Years ago, our organization ran a single public access channel and used it to help individuals and organizations who didn’t have access to media. Our emphasis was on maintaining a free speech platform, with access for all. It was good work, and I look back and can’t help but think things were simpler then.
Today, Davis Media Access is a nonprofit community media center supporting local content creation, distribution and archiving via television, radio and the Internet. We manage two cable channels, a radio station and a digital archive that is a unique asset in our community, as well as four websites and a raft of social media. Free speech and access to media technology is still central to what we do, but times and technology have changed, and our community has challenged us to be a resource on many different levels.
The challenge inherent in providing online content in what I like to call “swiftly shifting sands” was the topic of Saturday’s keynote address at the Alliance for Community Media’s Western Region conference, held last weekend in Sacramento. I was privileged to serve on this panel with Tom Negrete, managing editor of The Sacramento Bee & Sacramento Connects; Jason Shoultz, producer/reporter and social media maven for nationally syndicated PBS show, “America’s Heartland”; and Jared Goyette, editor in chief of Sacramento Press (SacPress.com).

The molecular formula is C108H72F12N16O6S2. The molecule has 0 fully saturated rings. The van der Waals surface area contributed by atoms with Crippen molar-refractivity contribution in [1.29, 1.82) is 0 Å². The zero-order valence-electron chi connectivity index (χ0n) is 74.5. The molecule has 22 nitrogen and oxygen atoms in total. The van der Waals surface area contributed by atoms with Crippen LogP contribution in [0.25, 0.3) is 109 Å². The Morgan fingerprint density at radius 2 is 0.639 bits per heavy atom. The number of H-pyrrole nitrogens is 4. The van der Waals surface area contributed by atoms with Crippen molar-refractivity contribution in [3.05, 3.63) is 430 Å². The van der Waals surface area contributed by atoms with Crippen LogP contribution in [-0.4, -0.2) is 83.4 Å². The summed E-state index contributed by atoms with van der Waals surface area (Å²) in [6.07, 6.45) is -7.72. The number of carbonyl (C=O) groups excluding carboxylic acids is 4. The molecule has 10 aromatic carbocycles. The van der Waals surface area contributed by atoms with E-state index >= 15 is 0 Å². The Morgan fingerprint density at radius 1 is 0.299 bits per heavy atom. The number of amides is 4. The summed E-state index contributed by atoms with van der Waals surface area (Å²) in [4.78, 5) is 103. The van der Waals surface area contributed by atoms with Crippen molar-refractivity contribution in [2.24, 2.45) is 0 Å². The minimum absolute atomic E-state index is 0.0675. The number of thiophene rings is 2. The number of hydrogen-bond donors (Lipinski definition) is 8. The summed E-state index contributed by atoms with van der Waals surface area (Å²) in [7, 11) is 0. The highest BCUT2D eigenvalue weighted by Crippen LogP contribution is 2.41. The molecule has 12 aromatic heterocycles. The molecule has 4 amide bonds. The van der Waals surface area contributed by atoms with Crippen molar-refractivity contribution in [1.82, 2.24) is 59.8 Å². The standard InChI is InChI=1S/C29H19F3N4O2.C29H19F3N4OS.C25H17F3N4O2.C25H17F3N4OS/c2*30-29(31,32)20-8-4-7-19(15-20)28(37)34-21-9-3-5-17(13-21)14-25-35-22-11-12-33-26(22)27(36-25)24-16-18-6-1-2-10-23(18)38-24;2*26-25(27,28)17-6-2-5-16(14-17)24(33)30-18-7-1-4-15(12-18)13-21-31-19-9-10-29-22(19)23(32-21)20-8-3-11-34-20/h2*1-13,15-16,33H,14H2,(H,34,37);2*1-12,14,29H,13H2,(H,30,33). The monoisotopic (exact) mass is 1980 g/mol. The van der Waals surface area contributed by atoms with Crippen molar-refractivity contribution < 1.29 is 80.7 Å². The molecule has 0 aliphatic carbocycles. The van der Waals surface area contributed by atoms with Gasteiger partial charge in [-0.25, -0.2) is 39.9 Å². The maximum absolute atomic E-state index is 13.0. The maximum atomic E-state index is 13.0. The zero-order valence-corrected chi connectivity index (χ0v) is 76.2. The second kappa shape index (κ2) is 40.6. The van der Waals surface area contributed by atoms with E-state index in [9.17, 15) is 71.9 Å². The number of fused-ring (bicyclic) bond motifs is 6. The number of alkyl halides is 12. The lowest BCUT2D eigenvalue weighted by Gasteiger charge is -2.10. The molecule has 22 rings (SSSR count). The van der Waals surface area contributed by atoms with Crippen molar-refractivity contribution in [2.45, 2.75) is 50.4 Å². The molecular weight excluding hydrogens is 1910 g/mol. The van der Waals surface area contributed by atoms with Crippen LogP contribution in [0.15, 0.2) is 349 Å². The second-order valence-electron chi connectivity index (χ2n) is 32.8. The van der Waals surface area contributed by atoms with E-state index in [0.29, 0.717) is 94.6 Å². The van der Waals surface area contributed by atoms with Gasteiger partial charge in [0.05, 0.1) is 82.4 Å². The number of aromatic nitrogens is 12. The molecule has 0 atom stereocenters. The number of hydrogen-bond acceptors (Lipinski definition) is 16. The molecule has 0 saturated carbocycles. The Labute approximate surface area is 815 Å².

It was interesting to represent the noncommercial perspective. Our respective organizations may have very different directives but providing content in ways that work — and are of value — to our communities is the common denominator. For The Sacramento Bee and Sacramento Press, challenges include declining print circulation and increasing online subscribers, and stumbling blocks with pay walls and subscriber fees, as well as some I’d never thought of. How do you sell ad space when your “real estate” is no longer a broadsheet, but a 3-by-5-inch smartphone?
At “America’s Heartland,” Shoultz has been building viewership and online engagement using tools like Facebook, Twitter and YouTube — tools that just a few short years ago would have been considered anathema in a broadcast environment.
At DMA, we do a lot and we’re faced with having to become experts on many more levels, and to make a lot of choices as to how we offer and present content. Some issues we’re tackling now include: formatting for mobile devices, options for live transmission, video aggregation across many platforms, archiving, policies for working with commercial providers who want to use our content and standard-definition transmission even though we’re fully high-definition now.
Additionally, we’re faced with a wholesale and ever-evolving set of challenges about how people get content. Can they get it, how they get it, at what speed they get it, their access to broadband, their understanding of technology, their media literacy. The map of media and who can access it is still very fragmented.
We can produce all the great content we like, but it’s expensive and hard to get in remote and low-income areas. For examples, broadband penetration in Yolo County is just 39 percent. I believe this particular challenge will be central to our movement’s work, and to DMA’s, in the coming years.
The conference was good. I really enjoy hanging out with smart, techy people who are dedicated to improving their communities. The work ahead is layered, nuanced, never boring, and I look forward to it.
For more information about DMA, please email email@example.com or call us at 530-757-2419.
— Autumn Labbé-Renault is executive director of Davis Media Access, an organization providing access to, and advocacy for, local media. She writes this column monthly. Find out more about DMA at davismedia.org.